DEAR JOAN: This afternoon I saw what appeared to be five crows pursuing a red-tailed hawk while squawking loudly.
The hawk definitely appeared to be trying to get away and the crows weren’t backing off. What do you think was going on?
A fan, Brentwood
DEAR FAN: I started writing this column almost seven years ago (where does the time go?), and on average, I’d say once a month I write something on crows and how smart they are. But how wise is it to antagonize a faster, stronger bird with very sharp talons?
It’s not quite the lunacy it appears. Crows — and ravens and sometimes scrub-jays — will go after hawks and owls, their natural enemies.
Crows, however, seldom go after these raptors alone. They usually swarm the hawk, counting on their numbers to keep the raptor off balance, not knowing which bird to go after. The crows also squawk madly, which may further confound the hawk.
Crows are about the same size as some of the smaller hawks, such as the Cooper’s, and only slightly smaller than the bigger raptors. While the hawks’ strengths are their talons and feet, the crows have powerful beaks that the hawks know can deliver savage blows. If the hawk doesn’t escape, it risks being pecked to death by the mob of crows.
Given that and the numbers advantage, crows often are successful at driving birds of prey out of their territory, which is what was going on with the birds you saw.
Crows will tirelessly defend their territory, but as it’s mating and nesting season, the birds you saw likely were trying to keep the nests and babies safe from the hawk.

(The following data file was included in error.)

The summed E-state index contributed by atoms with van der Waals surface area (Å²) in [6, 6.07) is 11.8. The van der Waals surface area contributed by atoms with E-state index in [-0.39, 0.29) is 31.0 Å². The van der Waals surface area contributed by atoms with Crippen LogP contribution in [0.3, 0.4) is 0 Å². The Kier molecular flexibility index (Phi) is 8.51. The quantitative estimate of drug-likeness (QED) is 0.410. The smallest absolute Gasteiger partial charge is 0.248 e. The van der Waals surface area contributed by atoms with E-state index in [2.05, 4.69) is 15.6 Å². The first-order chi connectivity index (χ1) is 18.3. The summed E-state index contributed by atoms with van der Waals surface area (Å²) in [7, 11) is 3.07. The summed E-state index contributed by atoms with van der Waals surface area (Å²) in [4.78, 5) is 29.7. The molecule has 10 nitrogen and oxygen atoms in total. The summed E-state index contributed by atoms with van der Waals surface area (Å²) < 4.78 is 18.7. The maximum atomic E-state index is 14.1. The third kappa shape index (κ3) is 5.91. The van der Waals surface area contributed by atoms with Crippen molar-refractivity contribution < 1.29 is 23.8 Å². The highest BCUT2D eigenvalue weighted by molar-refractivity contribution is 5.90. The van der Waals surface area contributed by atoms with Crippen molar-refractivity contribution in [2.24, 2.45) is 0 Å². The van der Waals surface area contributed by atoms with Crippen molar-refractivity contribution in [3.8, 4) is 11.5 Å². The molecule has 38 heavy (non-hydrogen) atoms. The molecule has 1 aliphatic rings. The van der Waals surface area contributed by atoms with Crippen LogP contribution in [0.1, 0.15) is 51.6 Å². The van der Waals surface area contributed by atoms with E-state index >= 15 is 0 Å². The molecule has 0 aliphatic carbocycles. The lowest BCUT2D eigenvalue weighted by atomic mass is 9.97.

Animals on Broadway
Time is getting short, but you can still plan to attend Tony La Russa’s Animal Rescue Foundation’s annual fund-raising event, Animals on Broadway. The extravaganza is set for Sunday, May 19, at Broadway Plaza, Walnut Creek.
It’s easy to do, and loads of fun. ARF is hoping to raise $100,000 through its Pet Walk. You can sign up to create a team, join an existing team or walk on your own — or simply pledge money to ARF, which uses proceeds toward its core goal of rescuing pets and finding them homes.
To register, go to arf.donordrive.com.
The walk starts at 10:30 a.m. The community pet fair opens at 11 a.m. with vendors, a pet wellness fair and various demonstrations, including one from the Walnut Creek Police Department’s K9 Unit. And, of course, there will be lots of animals up for adoption. There also will be a best dressed pet contest at 11:30 a.m.
New zoo resident
Oakland Zoo has a new cotton-topped tamarin male, Alberto, who arrived in Oakland from Ellen Trout Zoo in Lufkin, Texas. Alberto has been introduced to Electra, a female tamarin at Oakland Zoo that has been alone since the death of her mate, Felix, last year.
Zookeepers are optimistic that the match will be a success and the pair will mate, helping to preserve a species that faces many threats in the wild.
Why were the crows attacking a red-tailed hawk?